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Robots run amok?

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Salt Lake City, Utah
 
Trading Experience: Beginner
Platform: Jigsaw, NinjaTrader8
Favorite Futures: ZB
 
Posts: 474 since Apr 2016
Thanks: 15 given, 448 received

Robots run amok?

We have clearly entered a new market regime that was marked by severe market volatility last week. Things have calmed down considerably this week, but we are still seeing significant moves. I did considerably well scalping ZN futures last week. I walked away with record profits even after making several significant trading mistakes. What is causing such unprecedented moves? I believe that the robots have finally run amok, and that makes now some of the best opportunities for retail traders.

There are two characteristics of this market that lead me to this conclusion. The first is a significant lack of liquidity. Before this move started it was common to see 3k offered at any level in ZN. At some major points such as before options expiration we were seeing 5k and even 10k's put on the DOM. Last week we were barely seeing 2k, and at some points they would only put up 100 on the inside levels. This is not the first time we've seen this. This is exactly the same behavior we saw during the flash crash in 2010. Some market making algorithms start losing so much money that the operators just turn them off completely, and liquidity dries up.

The second characteristic I see is extremely one sided trades. This is particularly pronounced in treasuries where despite huge flight to safety moves up, the overall trader positioning is short in record numbers. We also saw huge moves as the short volatility trade predictably blew up in everyone's face. This coincides with numerous research firms and quantitative analysis with models predicting significant drops in equities if the 10 year yield gets over 3%.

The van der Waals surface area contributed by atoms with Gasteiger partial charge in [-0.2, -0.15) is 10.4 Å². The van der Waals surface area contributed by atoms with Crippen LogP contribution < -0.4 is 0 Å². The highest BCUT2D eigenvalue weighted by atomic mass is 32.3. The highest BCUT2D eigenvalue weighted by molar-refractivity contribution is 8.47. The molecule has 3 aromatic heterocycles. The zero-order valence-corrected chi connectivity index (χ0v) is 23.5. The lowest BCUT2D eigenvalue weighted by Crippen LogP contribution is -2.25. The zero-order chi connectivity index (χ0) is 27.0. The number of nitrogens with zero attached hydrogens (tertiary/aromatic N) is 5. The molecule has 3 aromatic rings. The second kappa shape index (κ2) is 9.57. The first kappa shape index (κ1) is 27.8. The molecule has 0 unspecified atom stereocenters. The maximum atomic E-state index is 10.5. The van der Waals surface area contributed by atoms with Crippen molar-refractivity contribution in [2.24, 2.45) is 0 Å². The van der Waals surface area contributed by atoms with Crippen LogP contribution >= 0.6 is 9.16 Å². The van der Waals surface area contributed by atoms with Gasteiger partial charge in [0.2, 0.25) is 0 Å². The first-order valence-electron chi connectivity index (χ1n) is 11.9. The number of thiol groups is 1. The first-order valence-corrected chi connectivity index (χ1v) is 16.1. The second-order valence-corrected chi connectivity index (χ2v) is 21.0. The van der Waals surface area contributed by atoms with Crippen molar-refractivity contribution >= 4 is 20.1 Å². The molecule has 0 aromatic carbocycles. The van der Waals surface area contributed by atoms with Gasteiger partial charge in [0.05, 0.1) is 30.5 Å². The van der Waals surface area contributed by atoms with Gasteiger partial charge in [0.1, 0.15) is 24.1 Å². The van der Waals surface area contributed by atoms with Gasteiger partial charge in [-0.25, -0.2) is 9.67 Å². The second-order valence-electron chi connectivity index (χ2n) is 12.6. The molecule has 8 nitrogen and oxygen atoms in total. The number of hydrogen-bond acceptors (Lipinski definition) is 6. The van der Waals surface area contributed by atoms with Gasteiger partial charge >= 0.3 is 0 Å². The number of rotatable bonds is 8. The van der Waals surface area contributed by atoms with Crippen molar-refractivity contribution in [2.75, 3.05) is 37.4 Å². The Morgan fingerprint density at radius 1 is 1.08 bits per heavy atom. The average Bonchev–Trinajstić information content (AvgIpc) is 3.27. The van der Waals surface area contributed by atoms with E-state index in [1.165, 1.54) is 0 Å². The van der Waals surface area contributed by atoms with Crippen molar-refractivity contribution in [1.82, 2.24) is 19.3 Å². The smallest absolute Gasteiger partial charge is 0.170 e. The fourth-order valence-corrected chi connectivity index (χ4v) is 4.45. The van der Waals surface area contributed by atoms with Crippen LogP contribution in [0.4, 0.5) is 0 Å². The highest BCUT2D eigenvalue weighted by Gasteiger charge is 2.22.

And this is where I get a little puzzled by the current market action. We've known since August when the market started to price in rate normalization that the Fed was going to raise rates. Absolutely nothing has changed since that time. It was literally only a matter of time that rates would get above 3%, and this isn't unusual by historical standards at all. Yet it's only now that we get to 3% that anyone sees this as a problem? We had a pretty good idea of where rates would be long before this latest rally really took off. Where was all the skeptics 6 months ago? It's not like anything magically changed last week.

What I see is a bunch of robots and quants freaking out over something they should have known would happen half a year ago. What's more is that they all seem to be responding the same way to the chaos. Hence we have huge moves up in volatility, and big short term moves up in treasuries.

And this only brings us back to something that has been discussed on this forum numerous times. Yes there are big advantages to robots. They provide liquidity, and are more consistent than humans. However, I believe we have made a mistake in letting them almost completely take over the market. I'm not just saying this as a retail trader mad at being crowded out by algo's either. I worked at a bank in technology writing execution and risk control systems. I'm somewhat familiar with the robots. I've been there when a "glitch" causes millions in losses. One of my jobs was basically to detect when such things were happening to try and cut the cord. So believe me when I say that there are limitations to this technology. There's nobody sitting there saying "hey this trade seems awfully crowded". Even worse there's not very many people left out there that even remember what trade was like during the last time we had rising rates. That was all long before the robots and quants took over. Not that this rate normalization after such an extended period of low rates can be compared to anything in the past.

My recommendation to wall street is to hire more traders. Bring back prop firms, and find people to develop hardcore trading skills. If things get this crazy when everything is supposedly going well, what do you think is going to happen when we're actually in a crisis? While the programmers are trying to figure out what went wrong with their machine learning algorithms I think there's some real opportunity out there.


Last edited by TWDsje; February 12th, 2018 at 05:00 PM. Reason: Grammar
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